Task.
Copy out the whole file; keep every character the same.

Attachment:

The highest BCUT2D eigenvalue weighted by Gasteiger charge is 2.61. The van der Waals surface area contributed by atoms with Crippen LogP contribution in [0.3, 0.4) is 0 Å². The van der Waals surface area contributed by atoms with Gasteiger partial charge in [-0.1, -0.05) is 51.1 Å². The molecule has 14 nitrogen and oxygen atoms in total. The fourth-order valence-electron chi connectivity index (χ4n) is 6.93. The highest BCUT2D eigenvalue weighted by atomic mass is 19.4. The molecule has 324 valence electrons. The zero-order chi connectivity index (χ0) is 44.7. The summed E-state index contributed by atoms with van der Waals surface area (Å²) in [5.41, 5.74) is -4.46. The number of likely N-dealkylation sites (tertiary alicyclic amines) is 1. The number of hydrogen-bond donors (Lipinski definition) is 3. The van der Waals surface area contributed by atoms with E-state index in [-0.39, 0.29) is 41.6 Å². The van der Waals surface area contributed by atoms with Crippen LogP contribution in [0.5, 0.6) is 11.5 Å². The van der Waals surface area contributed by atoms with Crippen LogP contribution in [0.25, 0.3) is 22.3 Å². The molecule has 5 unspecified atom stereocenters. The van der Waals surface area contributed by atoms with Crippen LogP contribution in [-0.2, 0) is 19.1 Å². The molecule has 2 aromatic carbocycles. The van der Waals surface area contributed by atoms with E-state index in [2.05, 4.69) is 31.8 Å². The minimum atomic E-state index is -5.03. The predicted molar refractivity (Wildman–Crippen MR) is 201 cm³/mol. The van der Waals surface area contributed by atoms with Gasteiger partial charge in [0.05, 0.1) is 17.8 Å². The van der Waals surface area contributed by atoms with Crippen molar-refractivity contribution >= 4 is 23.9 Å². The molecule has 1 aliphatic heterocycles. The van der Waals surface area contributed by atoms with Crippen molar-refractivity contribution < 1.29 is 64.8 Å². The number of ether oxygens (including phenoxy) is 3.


The highest BCUT2D eigenvalue weighted by Gasteiger charge is 2.61. The van der Waals surface area contributed by atoms with Crippen LogP contribution in [0.3, 0.4) is 0 Å². The van der Waals surface area contributed by atoms with Gasteiger partial charge in [-0.1, -0.05) is 51.1 Å². The molecule has 14 nitrogen and oxygen atoms in total. The fourth-order valence-electron chi connectivity index (χ4n) is 6.93. The highest BCUT2D eigenvalue weighted by atomic mass is 19.4. The molecule has 324 valence electrons. The zero-order chi connectivity index (χ0) is 44.7. The summed E-state index contributed by atoms with van der Waals surface area (Å²) in [5.41, 5.74) is -4.46. The number of likely N-dealkylation sites (tertiary alicyclic amines) is 1. The number of hydrogen-bond donors (Lipinski definition) is 3. The van der Waals surface area contributed by atoms with E-state index in [-0.39, 0.29) is 41.6 Å². The van der Waals surface area contributed by atoms with Crippen LogP contribution in [0.5, 0.6) is 11.5 Å². The van der Waals surface area contributed by atoms with Crippen LogP contribution in [0.25, 0.3) is 22.3 Å². The molecule has 5 unspecified atom stereocenters. The van der Waals surface area contributed by atoms with Crippen LogP contribution in [-0.2, 0) is 19.1 Å². The molecule has 2 aromatic carbocycles. The van der Waals surface area contributed by atoms with E-state index in [2.05, 4.69) is 31.8 Å². The minimum atomic E-state index is -5.03. The predicted molar refractivity (Wildman–Crippen MR) is 201 cm³/mol. The van der Waals surface area contributed by atoms with Gasteiger partial charge in [0.05, 0.1) is 17.8 Å². The van der Waals surface area contributed by atoms with Crippen molar-refractivity contribution >= 4 is 23.9 Å². The molecule has 1 aliphatic heterocycles. The van der Waals surface area contributed by atoms with Crippen molar-refractivity contribution < 1.29 is 64.8 Å². The number of ether oxygens (including phenoxy) is 3.